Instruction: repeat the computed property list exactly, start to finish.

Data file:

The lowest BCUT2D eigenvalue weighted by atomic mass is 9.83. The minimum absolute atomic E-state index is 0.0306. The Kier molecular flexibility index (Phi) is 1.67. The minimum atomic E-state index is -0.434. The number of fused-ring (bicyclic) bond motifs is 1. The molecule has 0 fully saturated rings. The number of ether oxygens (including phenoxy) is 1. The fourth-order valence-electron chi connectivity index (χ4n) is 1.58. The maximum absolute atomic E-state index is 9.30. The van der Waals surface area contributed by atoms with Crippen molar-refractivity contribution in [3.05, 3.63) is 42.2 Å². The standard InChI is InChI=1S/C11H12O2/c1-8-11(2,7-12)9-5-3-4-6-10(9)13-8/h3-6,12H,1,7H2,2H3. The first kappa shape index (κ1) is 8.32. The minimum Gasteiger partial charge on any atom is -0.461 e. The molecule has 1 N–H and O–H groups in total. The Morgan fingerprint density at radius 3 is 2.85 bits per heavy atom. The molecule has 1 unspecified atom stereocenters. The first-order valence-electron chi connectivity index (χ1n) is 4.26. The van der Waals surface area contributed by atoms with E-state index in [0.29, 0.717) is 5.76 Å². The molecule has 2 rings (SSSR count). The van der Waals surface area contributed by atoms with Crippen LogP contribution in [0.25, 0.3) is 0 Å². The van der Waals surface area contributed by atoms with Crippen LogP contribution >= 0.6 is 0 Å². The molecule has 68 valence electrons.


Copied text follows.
The lowest BCUT2D eigenvalue weighted by atomic mass is 9.83. The minimum absolute atomic E-state index is 0.0306. The Kier molecular flexibility index (Phi) is 1.67. The minimum atomic E-state index is -0.434. The number of fused-ring (bicyclic) bond motifs is 1. The molecule has 0 fully saturated rings. The number of ether oxygens (including phenoxy) is 1. The fourth-order valence-electron chi connectivity index (χ4n) is 1.58. The maximum absolute atomic E-state index is 9.30. The van der Waals surface area contributed by atoms with Crippen molar-refractivity contribution in [3.05, 3.63) is 42.2 Å². The standard InChI is InChI=1S/C11H12O2/c1-8-11(2,7-12)9-5-3-4-6-10(9)13-8/h3-6,12H,1,7H2,2H3. The first kappa shape index (κ1) is 8.32. The minimum Gasteiger partial charge on any atom is -0.461 e. The molecule has 1 N–H and O–H groups in total. The Morgan fingerprint density at radius 3 is 2.85 bits per heavy atom. The molecule has 1 unspecified atom stereocenters. The first-order valence-electron chi connectivity index (χ1n) is 4.26. The van der Waals surface area contributed by atoms with E-state index in [0.29, 0.717) is 5.76 Å². The molecule has 2 rings (SSSR count). The van der Waals surface area contributed by atoms with Crippen LogP contribution in [0.25, 0.3) is 0 Å². The van der Waals surface area contributed by atoms with Crippen LogP contribution >= 0.6 is 0 Å². The molecule has 68 valence electrons.